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  1. As I read this verse, I immediately pictured a slug. I’m not sure why that flashed so quickly – perhaps because they are a hardy garden pest and a few have been sneaking through the produce inspections. They’re soft and without much substance and boy do they know how to survive. I’m not sure I’d want to be one, though :-).

    I can certainly identify with your pull to nature, Amy. Interestingly, over the years, I’ve come to try to move with the sun. It’s not always practical (as much as I’d like to sleep 12 hours in the winter time some days), but feels right when it does work. All the critters get pretty noisy around here about a 1/2 hour prior to sunrise, so serve as a good alarm clock.
    Nanette Levin recently posted…The Tao of marketingMy Profile

    • Yeah, I have noticed that you are an early bird like me. I beat the sun up and back these days! lol… Yes, it gets more challenging in the wintertime, for sure!

  2. So beautiful. I just finished a book called Radical Simplicity by D. Price. I accidentally (or maybe not) ordered it on Amazon and it was the wrong author. I guess it’s a popular book title. So there it sat lying around my house for over a full year when this summer I grabbed it and took it up north with me. I found myself engrossed in his amazing story about simplifying his life and more than once I cried. And when I was done I vowed to live a simple life. Thanks for the great post and the reminder that when busyness creeps into my life to pause and take a breath and CHOOSE to create again. ♥
    Julie Geigle recently posted…Aligning with Spiritual WillMy Profile

    • Thanks, Julie. Yes, I almost did the same thing! I was just blogging about the video, Radically Simple, the other day on my blog. How funny. I did the same thing – I looked it up on Amazon and saw the other one. Now at least I know that they are both good! lol…

  3. Hi Amy,
    I know exactly what you mean whenyou talk about the ability to reflect when ‘in’ nature. It’s almost more a pull to reflect rather than just the ability to.

    For me I often go for walks along the coast not too far away, and that’s what does it for me!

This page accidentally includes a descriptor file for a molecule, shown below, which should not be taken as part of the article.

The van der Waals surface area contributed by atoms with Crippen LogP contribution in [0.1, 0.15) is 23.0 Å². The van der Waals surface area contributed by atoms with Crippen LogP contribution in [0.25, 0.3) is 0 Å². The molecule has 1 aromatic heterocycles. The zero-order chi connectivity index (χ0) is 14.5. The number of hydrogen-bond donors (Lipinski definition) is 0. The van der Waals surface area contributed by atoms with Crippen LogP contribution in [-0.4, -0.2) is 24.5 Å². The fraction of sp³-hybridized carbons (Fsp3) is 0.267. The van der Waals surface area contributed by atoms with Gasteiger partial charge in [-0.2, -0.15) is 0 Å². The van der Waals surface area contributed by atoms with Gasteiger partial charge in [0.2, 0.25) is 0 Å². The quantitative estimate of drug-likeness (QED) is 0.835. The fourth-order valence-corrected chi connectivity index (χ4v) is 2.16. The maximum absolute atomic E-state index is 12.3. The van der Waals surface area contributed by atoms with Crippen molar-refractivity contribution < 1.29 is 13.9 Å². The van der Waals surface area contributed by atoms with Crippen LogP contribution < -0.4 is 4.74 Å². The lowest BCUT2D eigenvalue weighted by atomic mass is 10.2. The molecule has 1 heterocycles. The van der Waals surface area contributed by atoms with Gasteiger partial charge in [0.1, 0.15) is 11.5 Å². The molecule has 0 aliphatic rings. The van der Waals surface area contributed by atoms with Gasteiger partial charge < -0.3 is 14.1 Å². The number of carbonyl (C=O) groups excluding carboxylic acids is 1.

We could all do with a bit more of it I reckon!
    The Great Gordino recently posted…The Paralympics – The Olympics Plus Added Wow?My Profile

    • Interesting, Gordon. You are right. It is like a pull to reflect. Almost like the nature wants us to participate in quiet with it. Us noisy humans.

  4. Nature somehow gives us a venue where verbal communication isn’t necessary, we can just be. I love taking photo’s in nature, walking slowly and seeing all the things that often get missed. I can take photo’s in nature for hours. The lessons we learn in our own silence are so precious.
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    • I never thought about it like that, Kama, but I think that is why I love taking photos of nature also. We miss so much when we rush around in our daily lives. It is such a treat to capture those little sweet experiences as best we can.

  5. This is a post I will be reflecting on. Nature is very soft. The idea of teaching without words…there is an internal peace about that idea…peaceful and, yet, so powerful…
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  6. Going in the woods is always so healing and restoring. Getting quiet and being still…puts things into perspective. And yes, parenting has such intense challenges. Thanks for the revealing post. ~kathy
    Kathy Anne recently posted…Hello Autumn!My Profile

    • Thanks for the visit, Kathy Anne. I agree that parenting has its challenges. I think it’s the greatest job in the world. It has taught me more than anything else.

  7. Pingback: Tao Tuesdays Chapter 43